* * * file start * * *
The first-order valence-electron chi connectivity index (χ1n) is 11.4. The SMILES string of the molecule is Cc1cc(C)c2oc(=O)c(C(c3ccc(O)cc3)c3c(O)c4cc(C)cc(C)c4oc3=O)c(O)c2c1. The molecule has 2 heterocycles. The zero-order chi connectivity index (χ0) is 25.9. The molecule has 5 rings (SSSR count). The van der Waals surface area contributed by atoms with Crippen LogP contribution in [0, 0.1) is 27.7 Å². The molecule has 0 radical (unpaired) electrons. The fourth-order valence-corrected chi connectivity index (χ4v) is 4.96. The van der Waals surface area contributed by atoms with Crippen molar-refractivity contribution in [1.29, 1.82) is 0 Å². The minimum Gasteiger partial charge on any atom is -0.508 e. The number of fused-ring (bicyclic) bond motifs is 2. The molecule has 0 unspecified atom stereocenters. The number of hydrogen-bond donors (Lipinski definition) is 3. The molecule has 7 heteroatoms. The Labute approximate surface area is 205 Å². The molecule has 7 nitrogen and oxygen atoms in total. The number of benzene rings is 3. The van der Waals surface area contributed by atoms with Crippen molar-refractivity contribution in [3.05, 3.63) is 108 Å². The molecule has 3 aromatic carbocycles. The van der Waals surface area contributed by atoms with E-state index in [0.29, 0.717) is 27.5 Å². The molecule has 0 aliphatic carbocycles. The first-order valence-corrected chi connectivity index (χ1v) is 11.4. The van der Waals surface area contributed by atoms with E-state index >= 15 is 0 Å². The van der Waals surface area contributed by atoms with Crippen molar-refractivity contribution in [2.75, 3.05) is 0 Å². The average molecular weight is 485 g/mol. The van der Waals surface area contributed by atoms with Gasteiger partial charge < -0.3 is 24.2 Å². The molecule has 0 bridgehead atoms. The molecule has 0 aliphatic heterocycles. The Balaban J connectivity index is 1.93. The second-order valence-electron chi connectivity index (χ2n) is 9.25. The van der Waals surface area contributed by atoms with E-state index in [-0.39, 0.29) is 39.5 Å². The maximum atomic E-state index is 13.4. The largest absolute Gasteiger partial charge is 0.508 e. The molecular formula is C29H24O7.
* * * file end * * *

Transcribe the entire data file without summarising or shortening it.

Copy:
The first-order valence-electron chi connectivity index (χ1n) is 11.4. The SMILES string of the molecule is Cc1cc(C)c2oc(=O)c(C(c3ccc(O)cc3)c3c(O)c4cc(C)cc(C)c4oc3=O)c(O)c2c1. The molecule has 2 heterocycles. The zero-order chi connectivity index (χ0) is 25.9. The molecule has 5 rings (SSSR count). The van der Waals surface area contributed by atoms with Crippen LogP contribution in [0, 0.1) is 27.7 Å². The molecule has 0 radical (unpaired) electrons. The fourth-order valence-corrected chi connectivity index (χ4v) is 4.96. The van der Waals surface area contributed by atoms with Crippen molar-refractivity contribution in [1.29, 1.82) is 0 Å². The minimum Gasteiger partial charge on any atom is -0.508 e. The number of fused-ring (bicyclic) bond motifs is 2. The molecule has 0 unspecified atom stereocenters. The number of hydrogen-bond donors (Lipinski definition) is 3. The molecule has 7 heteroatoms. The Labute approximate surface area is 205 Å². The molecule has 7 nitrogen and oxygen atoms in total. The number of benzene rings is 3. The van der Waals surface area contributed by atoms with Crippen molar-refractivity contribution in [3.05, 3.63) is 108 Å². The molecule has 3 aromatic carbocycles. The van der Waals surface area contributed by atoms with E-state index in [0.29, 0.717) is 27.5 Å². The molecule has 0 aliphatic carbocycles. The first-order valence-corrected chi connectivity index (χ1v) is 11.4. The van der Waals surface area contributed by atoms with E-state index >= 15 is 0 Å². The van der Waals surface area contributed by atoms with Crippen molar-refractivity contribution in [2.75, 3.05) is 0 Å². The average molecular weight is 485 g/mol. The van der Waals surface area contributed by atoms with Gasteiger partial charge < -0.3 is 24.2 Å². The molecule has 0 bridgehead atoms. The molecule has 0 aliphatic heterocycles. The Balaban J connectivity index is 1.93. The second-order valence-electron chi connectivity index (χ2n) is 9.25. The van der Waals surface area contributed by atoms with E-state index in [-0.39, 0.29) is 39.5 Å². The maximum atomic E-state index is 13.4. The largest absolute Gasteiger partial charge is 0.508 e. The molecular formula is C29H24O7.